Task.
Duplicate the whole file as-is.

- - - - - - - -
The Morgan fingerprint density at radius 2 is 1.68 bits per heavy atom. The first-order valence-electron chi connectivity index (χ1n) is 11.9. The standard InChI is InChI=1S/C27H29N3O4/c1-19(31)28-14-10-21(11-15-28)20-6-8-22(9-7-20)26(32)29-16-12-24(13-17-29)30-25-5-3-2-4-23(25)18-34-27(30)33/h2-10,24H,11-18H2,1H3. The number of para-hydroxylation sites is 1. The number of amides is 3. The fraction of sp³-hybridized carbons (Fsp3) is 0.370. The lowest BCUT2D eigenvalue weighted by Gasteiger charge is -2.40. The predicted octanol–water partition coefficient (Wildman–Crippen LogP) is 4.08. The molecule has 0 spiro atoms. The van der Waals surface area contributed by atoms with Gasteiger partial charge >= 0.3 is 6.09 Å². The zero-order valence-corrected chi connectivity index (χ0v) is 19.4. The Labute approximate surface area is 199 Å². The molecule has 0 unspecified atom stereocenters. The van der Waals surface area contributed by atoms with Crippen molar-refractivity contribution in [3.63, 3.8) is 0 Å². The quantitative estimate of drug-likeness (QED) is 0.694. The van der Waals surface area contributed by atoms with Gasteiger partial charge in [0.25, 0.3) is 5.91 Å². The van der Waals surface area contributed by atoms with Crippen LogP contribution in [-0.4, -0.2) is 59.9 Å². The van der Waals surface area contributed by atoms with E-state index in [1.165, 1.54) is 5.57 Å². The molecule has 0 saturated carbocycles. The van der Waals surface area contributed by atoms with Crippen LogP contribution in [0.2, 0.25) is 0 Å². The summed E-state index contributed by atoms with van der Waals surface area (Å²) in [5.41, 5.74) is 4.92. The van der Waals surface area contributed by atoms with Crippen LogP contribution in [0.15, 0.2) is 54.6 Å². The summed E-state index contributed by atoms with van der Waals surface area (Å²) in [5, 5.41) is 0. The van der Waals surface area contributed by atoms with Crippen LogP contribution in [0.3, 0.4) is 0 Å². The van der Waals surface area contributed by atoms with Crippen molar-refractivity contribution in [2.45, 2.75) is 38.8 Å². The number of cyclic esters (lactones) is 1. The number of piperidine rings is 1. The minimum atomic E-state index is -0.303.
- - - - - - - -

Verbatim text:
The Morgan fingerprint density at radius 2 is 1.68 bits per heavy atom. The first-order valence-electron chi connectivity index (χ1n) is 11.9. The standard InChI is InChI=1S/C27H29N3O4/c1-19(31)28-14-10-21(11-15-28)20-6-8-22(9-7-20)26(32)29-16-12-24(13-17-29)30-25-5-3-2-4-23(25)18-34-27(30)33/h2-10,24H,11-18H2,1H3. The number of para-hydroxylation sites is 1. The number of amides is 3. The fraction of sp³-hybridized carbons (Fsp3) is 0.370. The lowest BCUT2D eigenvalue weighted by Gasteiger charge is -2.40. The predicted octanol–water partition coefficient (Wildman–Crippen LogP) is 4.08. The molecule has 0 spiro atoms. The van der Waals surface area contributed by atoms with Gasteiger partial charge >= 0.3 is 6.09 Å². The zero-order valence-corrected chi connectivity index (χ0v) is 19.4. The Labute approximate surface area is 199 Å². The molecule has 0 unspecified atom stereocenters. The van der Waals surface area contributed by atoms with Crippen molar-refractivity contribution in [3.63, 3.8) is 0 Å². The quantitative estimate of drug-likeness (QED) is 0.694. The van der Waals surface area contributed by atoms with Gasteiger partial charge in [0.25, 0.3) is 5.91 Å². The van der Waals surface area contributed by atoms with Crippen LogP contribution in [-0.4, -0.2) is 59.9 Å². The van der Waals surface area contributed by atoms with E-state index in [1.165, 1.54) is 5.57 Å². The molecule has 0 saturated carbocycles. The van der Waals surface area contributed by atoms with Crippen LogP contribution in [0.2, 0.25) is 0 Å². The summed E-state index contributed by atoms with van der Waals surface area (Å²) in [5.41, 5.74) is 4.92. The van der Waals surface area contributed by atoms with Crippen LogP contribution in [0.15, 0.2) is 54.6 Å². The summed E-state index contributed by atoms with van der Waals surface area (Å²) in [5, 5.41) is 0. The van der Waals surface area contributed by atoms with Crippen LogP contribution in [0.3, 0.4) is 0 Å². The van der Waals surface area contributed by atoms with Crippen molar-refractivity contribution in [2.45, 2.75) is 38.8 Å². The number of cyclic esters (lactones) is 1. The number of piperidine rings is 1. The minimum atomic E-state index is -0.303.